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The state has received roughly 810,000 unemployment insurance claims since March 9, of which about 600,000 have been processed, Secretary to the Governor Melissa DeRosa said at a Thursday briefing. “It’s a volume issue that we’ve never experienced,” she said.
Last week alone the state received 347,573 claims, a 2,580% increase over the same period in the prior year, according to state labor department data released Thursday. The number of phone calls to the unemployment insurance filing system increased by 16,000% in peak weeks of the pandemic, and website traffic increased by 1,600%, compared to a typical week, the department said.
The remaining 210,000 claims need to be completed, and that process has taxed the system further, DeRosa said. If an applicant leaves blanks on their form, the system directs them to call the department to finalize it, she said, which “then caused the crash in volume, and then the system goes down.”
DeRosa didn’t specify a date when a crash occurred but suggested problems have been ongoing in recent weeks. State officials initially acknowledged glitches in the system the week of March 16.
New York has been the foremost coronavirus hot-spot since the pandemic reached the U.S., with over 159,000 people having tested positive as of Wednesday, and more than 7,000 deaths. The hospitalization rate, however, has slowed in recent days.
The state labor department and Office of Information Technology Services have worked with Google using its Cloud technology to upgrade the system and improve its reliability.
The reboot took place Thursday between 5 p.m. and 7 p.m. It includes a new online application with fewer questions, DeRosa said. The online system closed at 7 p.m., so applications will begin being accepted again at 7:30 a.m. Friday, according to the governor’s office.
Rather than having applicants call the state to fill in blank spots on forms, someone from the labor department will call them within 72 hours, she said, “so people don’t have to go through this infuriating process of calling and getting busy signals and thereby collapsing the system.”
Applicants also will be able to save an incomplete application and pick up where they left off, according to the release.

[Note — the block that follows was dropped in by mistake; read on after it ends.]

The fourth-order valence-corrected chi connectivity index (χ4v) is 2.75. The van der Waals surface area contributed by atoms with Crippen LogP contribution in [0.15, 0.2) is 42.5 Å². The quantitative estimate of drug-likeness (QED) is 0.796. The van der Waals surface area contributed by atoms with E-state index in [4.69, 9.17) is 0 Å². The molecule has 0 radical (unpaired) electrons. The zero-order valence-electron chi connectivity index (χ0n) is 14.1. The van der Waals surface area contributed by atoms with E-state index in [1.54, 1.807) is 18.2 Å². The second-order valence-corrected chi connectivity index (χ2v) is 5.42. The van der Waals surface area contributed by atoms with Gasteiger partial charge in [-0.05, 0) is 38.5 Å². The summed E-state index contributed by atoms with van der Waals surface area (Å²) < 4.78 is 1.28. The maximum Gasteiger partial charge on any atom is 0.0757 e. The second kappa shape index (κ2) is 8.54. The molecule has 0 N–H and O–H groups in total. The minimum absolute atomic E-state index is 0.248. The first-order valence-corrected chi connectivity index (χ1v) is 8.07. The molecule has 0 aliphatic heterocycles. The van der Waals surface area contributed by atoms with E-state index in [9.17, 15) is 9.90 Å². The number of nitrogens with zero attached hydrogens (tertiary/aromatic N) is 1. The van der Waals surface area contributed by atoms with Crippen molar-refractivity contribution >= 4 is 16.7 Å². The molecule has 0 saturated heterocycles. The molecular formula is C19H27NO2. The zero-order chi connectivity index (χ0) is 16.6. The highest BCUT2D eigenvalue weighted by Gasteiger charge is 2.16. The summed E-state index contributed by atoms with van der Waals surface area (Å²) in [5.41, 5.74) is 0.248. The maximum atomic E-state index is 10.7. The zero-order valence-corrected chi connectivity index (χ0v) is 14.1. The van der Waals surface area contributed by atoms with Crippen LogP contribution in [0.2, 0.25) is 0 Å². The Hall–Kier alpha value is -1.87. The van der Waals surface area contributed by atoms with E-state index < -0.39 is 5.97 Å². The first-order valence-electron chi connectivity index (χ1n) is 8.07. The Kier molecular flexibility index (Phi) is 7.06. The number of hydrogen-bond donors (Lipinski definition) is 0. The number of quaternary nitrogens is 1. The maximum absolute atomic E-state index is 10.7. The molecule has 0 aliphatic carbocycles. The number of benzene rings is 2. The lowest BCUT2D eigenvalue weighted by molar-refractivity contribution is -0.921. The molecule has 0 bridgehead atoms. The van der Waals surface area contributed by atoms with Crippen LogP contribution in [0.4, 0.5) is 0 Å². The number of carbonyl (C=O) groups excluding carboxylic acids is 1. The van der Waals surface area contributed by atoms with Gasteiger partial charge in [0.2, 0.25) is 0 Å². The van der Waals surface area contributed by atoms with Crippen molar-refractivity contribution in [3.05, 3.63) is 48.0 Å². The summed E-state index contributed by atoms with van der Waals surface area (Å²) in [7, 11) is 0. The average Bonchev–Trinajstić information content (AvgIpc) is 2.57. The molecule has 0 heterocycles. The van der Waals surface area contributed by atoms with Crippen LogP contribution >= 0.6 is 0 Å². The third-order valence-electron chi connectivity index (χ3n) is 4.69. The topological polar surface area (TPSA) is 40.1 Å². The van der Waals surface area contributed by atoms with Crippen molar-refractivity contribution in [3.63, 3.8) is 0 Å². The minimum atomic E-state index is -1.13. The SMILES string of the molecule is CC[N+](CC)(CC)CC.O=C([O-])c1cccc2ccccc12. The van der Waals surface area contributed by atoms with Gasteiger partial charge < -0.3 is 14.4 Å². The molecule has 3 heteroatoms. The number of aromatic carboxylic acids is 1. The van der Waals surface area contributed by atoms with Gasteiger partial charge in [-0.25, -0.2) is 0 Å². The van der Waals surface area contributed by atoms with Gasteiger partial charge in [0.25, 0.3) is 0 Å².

Verizon will increase the number of phone ports for the labor department’s call center, from 1,750 to 10,000, by the end of this week, increasing its call capacity, the news release said. And Deloitte will open an additional unemployment insurance call center, which will further increase call capacity.
State Labor Commissioner Roberta Reardon acknowledged the urgency of the situation. “We want you to be aware of the steps that we are taking to respond to each of you, as quickly as we can,” she said in the release, addressing state residents. “We know that your livelihood depends on it and we assure you that you will get your benefits.”
More Staff, Expanded Benefits
The state also has taken steps on its own to streamline the filing process and hire additional staff to help handle the rise in claims, which state officials expect to continue to increase.
The department initially planned to hire 65 representatives to help answer phones, and is now in the process of hiring and training an additional 200 to 300 workers, an agency spokeswoman said. There are currently 700 workers answering calls from claimants.
The agency also has expanded its call center hours and days of operation and transitioned from four servers to 50 to accommodate online demand, the spokeswoman said.
Claimants are being asked to file on specific days based on the first letter of their last name, in an effort to decrease call volume.
Cuomo on Wednesday directed the department to make an additional $600 in weekly unemployment benefits available to all New Yorkers through July 31. The money comes from the $2.2 trillion federal CARES Act (Public Law 116-136). The state plans to issue the funds immediately, before the total pool of funding is disbursed to all states, according to the governor’s office.
The state also has extended the period covered by unemployment benefits by 13 weeks, for a total of 39 weeks.